Lympne Castle


Lympne Castle, Kent
Photo © John Salmon, 2 June 2005

Lympne (pronounced /lɪm/) village is situated on the once sea cliffs above the Romney Marsh in Kent. It lies approximately 11 km (7 miles) west of Folkestone, 2 miles west of Hythe and 17 km (11 miles) east of Ashford.

In Roman times Lympne was known as "Portus Lemanis", from which the modern name is derived. It lay at the end of the Roman road from Canterbury, known today as Stone Street. It was the location of a "Saxon Shore fort", and, according to the Roman "Notitia Dignitatum", it was garrisoned by a "numerus Turnacensium" from Tournai in northern Gaul.[1] Its remains are situated at the bottom of the south-facing cliffs. In Anglo-Saxon times the fort was given the name "Stutfall", meaning "fold in which a stud, or herd, is kept".[2]

St. Stephens church and Lympne Castle overlook Romney Marsh, the church being significantly older, and close by Lympne Hill figures in the Doctor Syn stories.

In the 1930s Lympne Aerodrome was the starting point for several long distance record flights, including a solo one to Cape Town by the aviatrix Amy Johnson in 1932, and also ones by her later-to-be husband Jim Mollison. Jean Batten later flew from Lympne to Darwin, beating Johnson's long-distance record, in 1934. The aerodrome was also the venue for air races. The airport has now been closed and turned into an industrial estate.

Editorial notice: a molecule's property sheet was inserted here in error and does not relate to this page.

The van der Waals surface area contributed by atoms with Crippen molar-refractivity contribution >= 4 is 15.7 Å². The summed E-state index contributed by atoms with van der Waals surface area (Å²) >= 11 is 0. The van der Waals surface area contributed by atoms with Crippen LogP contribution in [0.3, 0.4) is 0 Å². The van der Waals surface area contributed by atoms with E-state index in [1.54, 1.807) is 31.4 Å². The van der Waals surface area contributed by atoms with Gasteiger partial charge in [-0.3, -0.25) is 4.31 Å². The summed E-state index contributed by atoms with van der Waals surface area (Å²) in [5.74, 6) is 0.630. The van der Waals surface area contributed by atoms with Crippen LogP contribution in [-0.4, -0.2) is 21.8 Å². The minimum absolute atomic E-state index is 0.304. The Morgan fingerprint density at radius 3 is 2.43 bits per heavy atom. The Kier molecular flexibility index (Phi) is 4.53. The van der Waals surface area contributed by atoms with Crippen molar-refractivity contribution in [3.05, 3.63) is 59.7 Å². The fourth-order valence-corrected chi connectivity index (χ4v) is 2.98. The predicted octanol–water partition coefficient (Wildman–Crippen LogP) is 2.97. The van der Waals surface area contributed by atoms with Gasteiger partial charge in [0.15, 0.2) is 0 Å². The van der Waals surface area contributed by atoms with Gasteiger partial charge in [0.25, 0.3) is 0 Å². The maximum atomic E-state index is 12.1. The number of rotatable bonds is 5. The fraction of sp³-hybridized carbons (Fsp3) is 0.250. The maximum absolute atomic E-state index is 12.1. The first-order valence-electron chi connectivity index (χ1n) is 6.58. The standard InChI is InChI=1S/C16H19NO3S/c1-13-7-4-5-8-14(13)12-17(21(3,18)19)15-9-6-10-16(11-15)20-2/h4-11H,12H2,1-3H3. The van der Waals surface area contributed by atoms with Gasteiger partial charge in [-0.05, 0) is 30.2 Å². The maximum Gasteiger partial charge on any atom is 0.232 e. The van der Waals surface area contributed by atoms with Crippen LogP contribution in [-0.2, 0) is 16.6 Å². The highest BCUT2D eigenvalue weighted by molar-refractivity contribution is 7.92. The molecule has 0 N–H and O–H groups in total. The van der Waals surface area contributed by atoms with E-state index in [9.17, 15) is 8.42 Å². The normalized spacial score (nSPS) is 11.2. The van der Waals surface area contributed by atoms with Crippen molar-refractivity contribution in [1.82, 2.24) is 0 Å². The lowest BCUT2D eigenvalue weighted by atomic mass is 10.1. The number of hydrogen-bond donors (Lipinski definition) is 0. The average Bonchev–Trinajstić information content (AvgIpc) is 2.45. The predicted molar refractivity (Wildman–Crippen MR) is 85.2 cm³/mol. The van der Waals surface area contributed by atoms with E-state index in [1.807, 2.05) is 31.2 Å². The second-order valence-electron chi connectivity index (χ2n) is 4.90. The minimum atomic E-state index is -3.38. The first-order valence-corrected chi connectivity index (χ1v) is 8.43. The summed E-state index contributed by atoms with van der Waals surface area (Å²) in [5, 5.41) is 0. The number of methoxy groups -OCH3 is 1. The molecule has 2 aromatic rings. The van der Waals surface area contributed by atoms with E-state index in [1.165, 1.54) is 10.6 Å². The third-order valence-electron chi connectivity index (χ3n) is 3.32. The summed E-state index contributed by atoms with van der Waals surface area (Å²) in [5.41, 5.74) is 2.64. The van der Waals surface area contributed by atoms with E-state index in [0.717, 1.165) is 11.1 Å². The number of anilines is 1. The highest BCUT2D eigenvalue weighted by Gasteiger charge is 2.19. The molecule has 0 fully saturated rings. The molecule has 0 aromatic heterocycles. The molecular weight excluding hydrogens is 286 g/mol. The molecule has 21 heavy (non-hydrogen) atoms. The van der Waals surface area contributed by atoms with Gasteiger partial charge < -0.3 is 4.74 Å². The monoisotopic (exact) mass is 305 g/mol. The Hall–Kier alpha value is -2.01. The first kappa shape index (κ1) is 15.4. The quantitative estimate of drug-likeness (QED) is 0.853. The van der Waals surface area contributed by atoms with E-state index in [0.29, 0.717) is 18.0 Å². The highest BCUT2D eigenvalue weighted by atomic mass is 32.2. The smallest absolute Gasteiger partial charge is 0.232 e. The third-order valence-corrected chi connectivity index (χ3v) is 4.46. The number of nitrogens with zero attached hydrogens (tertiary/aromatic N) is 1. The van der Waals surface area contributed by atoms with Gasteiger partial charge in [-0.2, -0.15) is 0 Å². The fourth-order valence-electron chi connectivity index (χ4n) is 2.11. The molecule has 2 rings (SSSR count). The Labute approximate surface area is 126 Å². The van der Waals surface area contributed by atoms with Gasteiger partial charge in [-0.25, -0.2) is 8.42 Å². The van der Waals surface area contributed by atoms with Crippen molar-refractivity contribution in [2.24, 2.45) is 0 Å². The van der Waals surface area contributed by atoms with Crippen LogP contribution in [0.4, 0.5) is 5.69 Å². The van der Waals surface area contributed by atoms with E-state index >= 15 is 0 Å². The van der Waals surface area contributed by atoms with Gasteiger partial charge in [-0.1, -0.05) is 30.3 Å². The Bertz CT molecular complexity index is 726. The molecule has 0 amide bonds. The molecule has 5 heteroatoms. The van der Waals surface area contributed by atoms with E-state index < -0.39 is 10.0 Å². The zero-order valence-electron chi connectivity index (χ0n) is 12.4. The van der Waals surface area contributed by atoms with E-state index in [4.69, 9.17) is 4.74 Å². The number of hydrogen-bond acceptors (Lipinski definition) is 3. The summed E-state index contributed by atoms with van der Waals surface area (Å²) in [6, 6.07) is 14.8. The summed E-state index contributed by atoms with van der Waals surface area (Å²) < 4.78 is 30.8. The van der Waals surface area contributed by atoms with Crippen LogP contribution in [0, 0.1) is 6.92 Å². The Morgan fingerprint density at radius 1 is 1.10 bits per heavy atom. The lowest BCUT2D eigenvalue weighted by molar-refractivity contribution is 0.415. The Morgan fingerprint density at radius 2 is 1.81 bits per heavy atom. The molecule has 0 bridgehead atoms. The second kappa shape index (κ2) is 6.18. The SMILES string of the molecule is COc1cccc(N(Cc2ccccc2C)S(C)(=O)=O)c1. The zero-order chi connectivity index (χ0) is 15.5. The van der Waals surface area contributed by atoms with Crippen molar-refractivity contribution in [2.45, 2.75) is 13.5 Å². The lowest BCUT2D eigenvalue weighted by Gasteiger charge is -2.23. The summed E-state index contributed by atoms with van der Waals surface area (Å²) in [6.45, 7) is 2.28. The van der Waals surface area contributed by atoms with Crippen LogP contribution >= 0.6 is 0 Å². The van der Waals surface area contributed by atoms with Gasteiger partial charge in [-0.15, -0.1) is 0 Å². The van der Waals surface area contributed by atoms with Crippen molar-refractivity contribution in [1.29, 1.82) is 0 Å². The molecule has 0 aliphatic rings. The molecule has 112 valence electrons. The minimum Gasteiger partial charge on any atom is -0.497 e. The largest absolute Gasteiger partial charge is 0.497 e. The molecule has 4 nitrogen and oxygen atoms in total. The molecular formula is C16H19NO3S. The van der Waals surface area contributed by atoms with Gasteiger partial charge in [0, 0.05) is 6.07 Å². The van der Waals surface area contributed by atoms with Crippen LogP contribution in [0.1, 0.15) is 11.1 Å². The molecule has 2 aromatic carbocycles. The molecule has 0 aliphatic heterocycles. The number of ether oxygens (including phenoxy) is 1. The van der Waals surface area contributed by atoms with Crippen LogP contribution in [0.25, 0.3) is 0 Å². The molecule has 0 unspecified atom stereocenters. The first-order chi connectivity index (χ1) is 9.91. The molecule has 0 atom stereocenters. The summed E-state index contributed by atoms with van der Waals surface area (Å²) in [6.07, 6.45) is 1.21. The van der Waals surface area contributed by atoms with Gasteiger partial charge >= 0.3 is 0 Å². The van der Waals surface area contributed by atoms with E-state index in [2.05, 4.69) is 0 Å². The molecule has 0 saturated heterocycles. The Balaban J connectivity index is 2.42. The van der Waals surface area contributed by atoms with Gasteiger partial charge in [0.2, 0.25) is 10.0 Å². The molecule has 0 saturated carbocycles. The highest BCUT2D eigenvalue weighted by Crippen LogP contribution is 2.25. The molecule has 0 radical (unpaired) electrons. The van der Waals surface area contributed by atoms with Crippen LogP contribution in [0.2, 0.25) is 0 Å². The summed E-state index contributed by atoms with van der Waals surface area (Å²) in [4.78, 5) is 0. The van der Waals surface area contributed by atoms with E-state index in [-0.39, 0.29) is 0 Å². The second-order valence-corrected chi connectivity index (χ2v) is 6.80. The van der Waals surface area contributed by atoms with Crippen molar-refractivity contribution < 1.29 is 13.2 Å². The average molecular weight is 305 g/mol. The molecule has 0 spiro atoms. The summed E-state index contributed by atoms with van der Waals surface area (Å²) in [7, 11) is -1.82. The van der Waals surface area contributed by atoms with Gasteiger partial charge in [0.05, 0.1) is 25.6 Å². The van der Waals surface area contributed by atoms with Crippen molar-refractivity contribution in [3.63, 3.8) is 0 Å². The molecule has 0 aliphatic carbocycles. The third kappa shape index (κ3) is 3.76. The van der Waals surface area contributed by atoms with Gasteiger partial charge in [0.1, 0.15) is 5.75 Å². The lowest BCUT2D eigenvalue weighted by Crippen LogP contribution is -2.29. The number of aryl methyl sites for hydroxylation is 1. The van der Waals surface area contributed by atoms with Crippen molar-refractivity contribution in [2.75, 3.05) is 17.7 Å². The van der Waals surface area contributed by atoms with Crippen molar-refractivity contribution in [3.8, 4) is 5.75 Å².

Lympne has a village shop, hairdresser and public house (County Members) and straddles the B2067 road from Hythe, Kent to Aldington, Hamstreet and Tenterden. The nearest railway station is at Westenhanger. Lympne is also well-known for John Aspinal's Port Lympne Zoo, which occupies the ridge of hills upon which the village stands. Nearby Newingreen is reputedly the site of England's first motel on the A20.

Lympne in fiction

In H.G. Wells's 1901 novel First Men in the Moon, the English narrator Bedford — the sole survivor of the Moon expedition — attempting to land the antigravity sphere anywhere on Earth, has the good fortune to land it on the seashore at Lympne, reasonably close to his departure point. A local boy enters the antigravity sphere without Bedford's permission, and accidentally activates it ... sending himself and the sphere into space, never to return.

Notes

  1. ^ Notitia Dignitatum Occidentis, XXVIII, ed. A. W. Byvanck, Excerpta Romana. De bronnen der romeinsch geschiedenis van Nederland, t. I, La Haye, 1931, p571.
  2. ^ Glover, J., The Place Names of Kent, Batsford, 1976, "Stutfall Castle". Cf. Ekwall, E., The Concise Oxford Dictionary of English Place-Names (4th edition), Oxford University Press, 1960, "stod" (p. 444).

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